We speculated that Cdk5 signaling may induce complex changes in synapse density and synaptic size since it could alter both JNK- and p38MAPK-mediated signaling mechanisms. To test this idea, we examined in CA1 neurons expressing Rap2-GFP and/or Rap1-RFP (see Supplementary Fig. S6A), which can modulate JNK and p38MAPK signaling, respectively (Zhu et al. 2002, 2005; Huang et al. 2004; Machida et al. 2004; Kielland et al. 2009). We measured frequency and amplitude of mEPSCs, indicators of synaptic synapse density and synaptic size, respectively. Neurons expressing Rap2(wt)-GFP alone, which stimulates JNK signaling (Zhu et al. 2005; Kielland et al. 2009), had reduced mEPSC frequency but unaltered mEPSC amplitude (see Supplementary Fig. S6B,C). These results suggest that acute overproduction of p25 may reduce synapse density without affecting synaptic size. In contrast, neurons coexpressing Rap2(wt)-GFP and Rap1(dn)-RFP, which stimulate JNK signaling and suppress p38MAPK signaling, respectively (Zhu et al. 2002, 2005; Kielland et al. 2009), had slightly reduced mEPSC frequency but considerably increased mEPSC amplitude (see Supplementary Fig. S6D,E). Moreover, neurons coexpressing Rap2(wt)-GFP and Rap1(wt)-RFP, which stimulate JNK signaling and p38MAPK signaling, respectively (Zhu et al. 2002, 2005; Kielland et al. 2009), had reduced mEPSC frequency and amplitude (see Supplementary Fig. S6F,G). These results suggest that simultaneously enhancing Cdk5–JNK signaling and suppressing Aβ/Arc–p38MAPK signaling induces the concurrent reduction in synapse density and increase in synaptic size, whereas simultaneously enhancing Cdk5–JNK signaling and Aβ/Arc–p38MAPK signaling induces concomitant reduction in synapse density and synaptic size.
Chronic Overproduction of p25 Induces the Alzheimer-Like Pathology
We were intrigued by the finding that simultaneously enhancing Cdk5–JNK signaling and suppressing Aβ/Arc–p38MAPK signaling can induce the concurrent reduction in synapse density and increase in synaptic size, the characteristic early Alzheimer-like synaptic pathology (Davies et al. 1987; Bertoni-Freddari et al. 1990; DeKosky and Scheff 1990). To determine whether chronic overproduction of p25, seen in Alzheimer's brain (Cruz and Tsai 2004), may induce the Alzheimer-like synaptic pathology, we examined synaptic effects of overexpression of p25 in CA1 neurons in cultured slices (see Supplementary Fig. S7) and intact brain (Fig. 7A–G) for up to 7 days. We first made functional assessment of the synaptic changes with electrophysiological recordings of mEPSCs, and then validated the results with direct ultrastructural measurements of synapse density and synaptic size. At Day 2, electrophysiology recordings revealed that p25-expressing neurons had significantly reduced (by ∼25%) mEPSCs frequency but slightly increased (by ∼5%) mEPSCs amplitude. Correspondingly, electron microscopic images showed that p25-expressing neurons had reduced synapse density but enhanced synaptic size. These results are consistent with an overall Cdk5-mediated synaptic depression. By Day 4, expression of p25 induced a small additional reduction (∼5%) in mEPSCs frequency but a large increase (∼25%) in mEPSCs amplitude, which were associated with the same changes in synapse density and synaptic size. These results are consistent with the engagement of Aβ- and Arc-mediated homeostatic regulation by day 4. At Day 7, expression of p25 began to reduce both mEPSCs frequency (by ∼35%) and amplitude (by ∼20%) rapidly, which were mirrored by the changes in synapse density and synaptic size as well, consistent with the involvement of the unified action of Cdk5, Aβ, and Arc signaling in synaptic depression. As controls, we found that overexpression of GFP (see Supplementary Fig. S7) or CFP (Fig. 7B–G) alone had no effects on mEPSCs frequency and amplitude, and synapse density and synaptic size during the same period. As an additional control, we also overexpressed GFP-tagged amyloid precursor protein (APP) that overproduces Aβ (Kamenetz et al. 2003; Hsieh et al. 2006), in CA1 neurons in intact brains. Overexpression of APP progressively reduced mEPSCs frequency and synapse density, but had no effect on mEPSCs amplitude and synaptic size during the same 7-day period (Fig. 7B–G), consistent with previous reports (Sun et al. 2009; Wei et al. 2010). Collectively, these results suggest that chronic overproduction of p25 induces the characteristic Alzheimer-like synaptic pathology.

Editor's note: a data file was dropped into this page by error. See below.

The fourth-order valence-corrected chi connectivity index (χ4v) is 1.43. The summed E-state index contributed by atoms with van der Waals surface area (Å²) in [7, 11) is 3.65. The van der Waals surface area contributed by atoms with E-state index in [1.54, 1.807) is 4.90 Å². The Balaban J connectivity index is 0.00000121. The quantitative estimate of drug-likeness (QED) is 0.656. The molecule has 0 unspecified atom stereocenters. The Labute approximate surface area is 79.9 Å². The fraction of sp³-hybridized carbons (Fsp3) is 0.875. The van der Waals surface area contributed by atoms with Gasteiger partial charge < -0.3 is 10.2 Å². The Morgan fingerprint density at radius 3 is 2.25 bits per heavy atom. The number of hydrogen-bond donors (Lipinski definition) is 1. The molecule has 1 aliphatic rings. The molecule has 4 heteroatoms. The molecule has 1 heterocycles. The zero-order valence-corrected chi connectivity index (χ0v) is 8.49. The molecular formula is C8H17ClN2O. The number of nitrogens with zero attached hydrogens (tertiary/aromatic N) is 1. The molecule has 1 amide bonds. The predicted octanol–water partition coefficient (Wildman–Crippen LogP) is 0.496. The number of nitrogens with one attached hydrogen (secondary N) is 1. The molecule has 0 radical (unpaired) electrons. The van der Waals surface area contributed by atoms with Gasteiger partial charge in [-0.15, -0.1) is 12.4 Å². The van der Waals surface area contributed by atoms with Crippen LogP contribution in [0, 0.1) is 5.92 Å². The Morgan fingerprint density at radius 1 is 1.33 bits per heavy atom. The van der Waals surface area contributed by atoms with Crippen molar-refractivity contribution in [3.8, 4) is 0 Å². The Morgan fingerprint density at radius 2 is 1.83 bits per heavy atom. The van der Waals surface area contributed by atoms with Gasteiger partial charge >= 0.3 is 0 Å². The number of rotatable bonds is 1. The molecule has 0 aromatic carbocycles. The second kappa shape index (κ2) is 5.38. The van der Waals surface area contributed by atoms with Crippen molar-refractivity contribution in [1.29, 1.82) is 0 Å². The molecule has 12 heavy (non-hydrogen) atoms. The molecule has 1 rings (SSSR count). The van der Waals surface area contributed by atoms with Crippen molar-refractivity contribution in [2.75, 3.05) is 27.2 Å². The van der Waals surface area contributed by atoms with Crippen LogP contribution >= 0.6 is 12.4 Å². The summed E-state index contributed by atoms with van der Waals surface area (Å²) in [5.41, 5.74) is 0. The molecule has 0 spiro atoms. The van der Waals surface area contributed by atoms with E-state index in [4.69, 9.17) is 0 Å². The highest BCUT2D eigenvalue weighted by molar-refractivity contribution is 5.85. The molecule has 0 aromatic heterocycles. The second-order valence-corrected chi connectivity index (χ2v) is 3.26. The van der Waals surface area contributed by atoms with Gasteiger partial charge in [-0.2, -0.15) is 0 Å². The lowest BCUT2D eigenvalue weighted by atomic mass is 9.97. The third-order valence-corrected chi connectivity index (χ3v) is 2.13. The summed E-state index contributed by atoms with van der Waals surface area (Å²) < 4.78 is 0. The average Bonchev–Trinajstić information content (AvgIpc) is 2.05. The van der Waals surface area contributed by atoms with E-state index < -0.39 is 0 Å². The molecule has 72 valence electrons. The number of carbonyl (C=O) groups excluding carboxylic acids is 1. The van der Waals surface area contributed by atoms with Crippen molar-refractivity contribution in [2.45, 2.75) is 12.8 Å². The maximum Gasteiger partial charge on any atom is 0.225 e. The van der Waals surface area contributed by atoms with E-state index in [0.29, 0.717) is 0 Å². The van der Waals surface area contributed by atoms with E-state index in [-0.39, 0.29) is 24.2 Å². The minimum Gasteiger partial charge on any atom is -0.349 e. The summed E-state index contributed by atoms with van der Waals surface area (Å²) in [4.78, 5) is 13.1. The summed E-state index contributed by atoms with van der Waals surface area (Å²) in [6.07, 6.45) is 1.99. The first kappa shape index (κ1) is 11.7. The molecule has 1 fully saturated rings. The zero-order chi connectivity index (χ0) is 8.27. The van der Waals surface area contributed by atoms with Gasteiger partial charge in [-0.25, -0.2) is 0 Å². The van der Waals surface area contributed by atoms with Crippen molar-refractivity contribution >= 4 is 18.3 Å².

In this study, we have investigated the properties and function of Cdk5 signaling at hippocampal CA1 synapses. Our investigation reveals that Cdk5 signals a novel, rapid form of homeostasis of synaptic transmission (Fig. 7H). Our analysis also reveals that chronic overproduction of p25 can induce the concurrent alterations in synapse density and synaptic size characteristic of the early Alzheimer-like synaptic pathology (Fig. 7H).